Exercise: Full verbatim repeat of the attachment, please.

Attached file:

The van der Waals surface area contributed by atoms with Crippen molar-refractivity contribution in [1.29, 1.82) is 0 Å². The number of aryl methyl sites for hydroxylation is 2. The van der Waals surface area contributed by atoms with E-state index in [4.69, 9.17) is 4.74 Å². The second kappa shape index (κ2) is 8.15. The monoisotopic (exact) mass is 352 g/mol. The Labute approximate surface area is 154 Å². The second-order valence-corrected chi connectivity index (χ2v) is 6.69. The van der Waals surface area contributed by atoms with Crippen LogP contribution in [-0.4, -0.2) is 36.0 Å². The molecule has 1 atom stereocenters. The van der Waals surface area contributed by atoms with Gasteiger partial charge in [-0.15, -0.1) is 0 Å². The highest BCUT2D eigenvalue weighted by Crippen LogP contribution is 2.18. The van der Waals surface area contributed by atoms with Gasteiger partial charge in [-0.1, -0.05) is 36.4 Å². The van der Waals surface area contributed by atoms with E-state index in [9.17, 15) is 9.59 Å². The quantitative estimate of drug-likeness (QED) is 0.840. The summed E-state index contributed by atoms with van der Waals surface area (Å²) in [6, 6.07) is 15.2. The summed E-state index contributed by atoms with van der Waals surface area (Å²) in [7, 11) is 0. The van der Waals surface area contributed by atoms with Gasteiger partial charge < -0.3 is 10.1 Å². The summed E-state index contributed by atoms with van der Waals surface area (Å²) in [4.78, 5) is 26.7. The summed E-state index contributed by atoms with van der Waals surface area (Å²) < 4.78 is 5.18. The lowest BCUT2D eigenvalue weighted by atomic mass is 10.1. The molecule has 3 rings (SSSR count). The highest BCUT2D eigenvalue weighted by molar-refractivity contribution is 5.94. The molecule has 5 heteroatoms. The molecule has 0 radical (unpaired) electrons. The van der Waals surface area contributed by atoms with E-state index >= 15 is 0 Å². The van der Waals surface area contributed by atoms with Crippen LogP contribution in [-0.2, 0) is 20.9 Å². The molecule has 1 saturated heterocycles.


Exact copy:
The van der Waals surface area contributed by atoms with Crippen molar-refractivity contribution in [1.29, 1.82) is 0 Å². The number of aryl methyl sites for hydroxylation is 2. The van der Waals surface area contributed by atoms with E-state index in [4.69, 9.17) is 4.74 Å². The second kappa shape index (κ2) is 8.15. The monoisotopic (exact) mass is 352 g/mol. The Labute approximate surface area is 154 Å². The second-order valence-corrected chi connectivity index (χ2v) is 6.69. The van der Waals surface area contributed by atoms with Crippen LogP contribution in [-0.4, -0.2) is 36.0 Å². The molecule has 1 atom stereocenters. The van der Waals surface area contributed by atoms with Gasteiger partial charge in [-0.15, -0.1) is 0 Å². The highest BCUT2D eigenvalue weighted by Crippen LogP contribution is 2.18. The van der Waals surface area contributed by atoms with Gasteiger partial charge in [-0.1, -0.05) is 36.4 Å². The van der Waals surface area contributed by atoms with E-state index in [9.17, 15) is 9.59 Å². The quantitative estimate of drug-likeness (QED) is 0.840. The summed E-state index contributed by atoms with van der Waals surface area (Å²) in [6, 6.07) is 15.2. The summed E-state index contributed by atoms with van der Waals surface area (Å²) in [7, 11) is 0. The van der Waals surface area contributed by atoms with Gasteiger partial charge < -0.3 is 10.1 Å². The summed E-state index contributed by atoms with van der Waals surface area (Å²) in [4.78, 5) is 26.7. The summed E-state index contributed by atoms with van der Waals surface area (Å²) < 4.78 is 5.18. The lowest BCUT2D eigenvalue weighted by atomic mass is 10.1. The molecule has 3 rings (SSSR count). The highest BCUT2D eigenvalue weighted by molar-refractivity contribution is 5.94. The molecule has 5 heteroatoms. The molecule has 0 radical (unpaired) electrons. The van der Waals surface area contributed by atoms with E-state index >= 15 is 0 Å². The van der Waals surface area contributed by atoms with Crippen LogP contribution in [-0.2, 0) is 20.9 Å². The molecule has 1 saturated heterocycles.